Category Archives: Album Reviews

Album reviews by WQAQ staffers

A Great Big Pile of Leaves

As far as indie- rock bands are concerned, my recent assumption has been that if you’ve heard one you’ve arguable heard them all. A little acoustic here, with a catchy hook, all set to some melodic base line and you’ve got yourself a pretty standard formula for indie-rock. This was not the case for the band A Great Big Pile of Leaves. A Great Big Pile of Leaves is… well… an indie-rock band from Brooklyn, New York. The group is composed of Pete Weiland, Tyler Soucy, Tucker Yaro, and Matt Fazzi.
Their album You’re Always on My Mind consisted of ten songs. At first glance of their cardboard doodle covered album cover I was already fairly excited to give it a listen. I mean, their CD had a pizza on it, how does that not make you want to listen to it? If that’s not enough their lyrics are adorably hilarious and genuinely relatable. Their song “Back to School” encompasses the short lived expectations and inevitable disappointment centered around every new year of school. I really enjoyed these guys, their overall style reminded me faintly of Young the Giant, which if you haven’t listen to I thoroughly encourage that you do.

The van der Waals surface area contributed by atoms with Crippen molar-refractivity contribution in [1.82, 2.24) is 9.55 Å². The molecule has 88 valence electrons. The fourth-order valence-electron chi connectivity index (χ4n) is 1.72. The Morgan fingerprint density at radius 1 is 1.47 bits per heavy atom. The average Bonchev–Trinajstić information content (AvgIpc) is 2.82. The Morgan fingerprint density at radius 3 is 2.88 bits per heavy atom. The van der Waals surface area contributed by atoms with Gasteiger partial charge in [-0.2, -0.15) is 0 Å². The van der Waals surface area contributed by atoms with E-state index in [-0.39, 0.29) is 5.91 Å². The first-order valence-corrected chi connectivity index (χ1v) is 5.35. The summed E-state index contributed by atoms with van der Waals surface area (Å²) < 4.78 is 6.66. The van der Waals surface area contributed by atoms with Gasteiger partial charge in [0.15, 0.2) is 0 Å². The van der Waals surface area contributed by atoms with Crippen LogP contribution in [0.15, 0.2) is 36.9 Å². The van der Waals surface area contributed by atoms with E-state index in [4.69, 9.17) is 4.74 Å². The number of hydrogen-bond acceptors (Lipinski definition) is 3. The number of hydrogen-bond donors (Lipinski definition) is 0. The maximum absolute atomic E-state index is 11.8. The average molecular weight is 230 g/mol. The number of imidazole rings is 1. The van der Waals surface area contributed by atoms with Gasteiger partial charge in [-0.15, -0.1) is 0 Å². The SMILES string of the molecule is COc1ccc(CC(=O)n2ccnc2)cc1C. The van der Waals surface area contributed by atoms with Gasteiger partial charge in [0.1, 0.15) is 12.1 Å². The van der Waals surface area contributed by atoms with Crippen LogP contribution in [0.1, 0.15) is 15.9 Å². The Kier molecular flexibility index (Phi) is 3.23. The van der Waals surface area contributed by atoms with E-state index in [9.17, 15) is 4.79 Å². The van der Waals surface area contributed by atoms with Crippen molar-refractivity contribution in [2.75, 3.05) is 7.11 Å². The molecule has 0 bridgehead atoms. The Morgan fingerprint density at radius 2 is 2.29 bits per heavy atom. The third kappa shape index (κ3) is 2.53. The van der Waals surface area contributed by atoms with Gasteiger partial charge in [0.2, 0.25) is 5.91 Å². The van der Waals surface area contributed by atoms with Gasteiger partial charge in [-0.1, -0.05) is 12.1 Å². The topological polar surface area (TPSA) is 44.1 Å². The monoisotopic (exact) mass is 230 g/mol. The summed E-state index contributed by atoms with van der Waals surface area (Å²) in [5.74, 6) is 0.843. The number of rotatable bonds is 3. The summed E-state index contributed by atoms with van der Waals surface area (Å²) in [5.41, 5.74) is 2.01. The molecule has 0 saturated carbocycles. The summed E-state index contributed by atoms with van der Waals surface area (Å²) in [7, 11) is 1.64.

The tone of the album overall was very nostalgic. As far as my assumption of indie-rock bands go, yes there is a melodic base line but thrust me guys, there’re worth listening to. The great thing about their style is that it’s appropriate for almost every scenario; “Snack Attack” made for great background music while I studied Bio, but the album is also great for road trips, chill party atmospheres and whatever else you can think of really. As far as negatives on this band go, I couldn’t really find any, pretty much everything about this band I enjoyed. For the sake of keeping myself from going full dork over this group I will keep my comment to simply that I liked them, and to all those daring listeners that you give these guys a try.